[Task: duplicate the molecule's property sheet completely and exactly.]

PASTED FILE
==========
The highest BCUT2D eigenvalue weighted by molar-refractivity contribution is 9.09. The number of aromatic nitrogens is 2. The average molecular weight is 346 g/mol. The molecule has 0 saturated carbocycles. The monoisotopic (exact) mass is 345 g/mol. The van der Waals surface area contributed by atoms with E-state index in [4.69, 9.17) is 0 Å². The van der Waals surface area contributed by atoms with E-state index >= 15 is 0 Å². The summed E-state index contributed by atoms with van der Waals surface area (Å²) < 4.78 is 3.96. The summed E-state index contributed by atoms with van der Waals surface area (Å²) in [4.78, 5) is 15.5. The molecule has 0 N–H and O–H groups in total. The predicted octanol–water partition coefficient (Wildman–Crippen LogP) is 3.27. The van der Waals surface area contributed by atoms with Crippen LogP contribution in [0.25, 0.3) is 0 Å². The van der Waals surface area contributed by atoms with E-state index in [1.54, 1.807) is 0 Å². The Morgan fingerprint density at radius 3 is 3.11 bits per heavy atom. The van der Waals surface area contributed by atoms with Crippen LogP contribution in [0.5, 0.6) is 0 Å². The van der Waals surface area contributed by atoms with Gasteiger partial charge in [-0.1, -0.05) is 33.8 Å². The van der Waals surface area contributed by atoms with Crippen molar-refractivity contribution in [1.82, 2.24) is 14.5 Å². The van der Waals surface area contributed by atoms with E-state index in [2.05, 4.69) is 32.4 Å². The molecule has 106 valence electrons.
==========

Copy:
The highest BCUT2D eigenvalue weighted by molar-refractivity contribution is 9.09. The number of aromatic nitrogens is 2. The average molecular weight is 346 g/mol. The molecule has 0 saturated carbocycles. The monoisotopic (exact) mass is 345 g/mol. The van der Waals surface area contributed by atoms with E-state index in [4.69, 9.17) is 0 Å². The van der Waals surface area contributed by atoms with E-state index >= 15 is 0 Å². The summed E-state index contributed by atoms with van der Waals surface area (Å²) < 4.78 is 3.96. The summed E-state index contributed by atoms with van der Waals surface area (Å²) in [4.78, 5) is 15.5. The molecule has 0 N–H and O–H groups in total. The predicted octanol–water partition coefficient (Wildman–Crippen LogP) is 3.27. The van der Waals surface area contributed by atoms with Crippen LogP contribution in [0.25, 0.3) is 0 Å². The van der Waals surface area contributed by atoms with E-state index in [1.54, 1.807) is 0 Å². The Morgan fingerprint density at radius 3 is 3.11 bits per heavy atom. The van der Waals surface area contributed by atoms with Crippen LogP contribution in [0.5, 0.6) is 0 Å². The van der Waals surface area contributed by atoms with Gasteiger partial charge in [-0.1, -0.05) is 33.8 Å². The van der Waals surface area contributed by atoms with Crippen molar-refractivity contribution in [1.82, 2.24) is 14.5 Å². The van der Waals surface area contributed by atoms with E-state index in [2.05, 4.69) is 32.4 Å². The molecule has 106 valence electrons.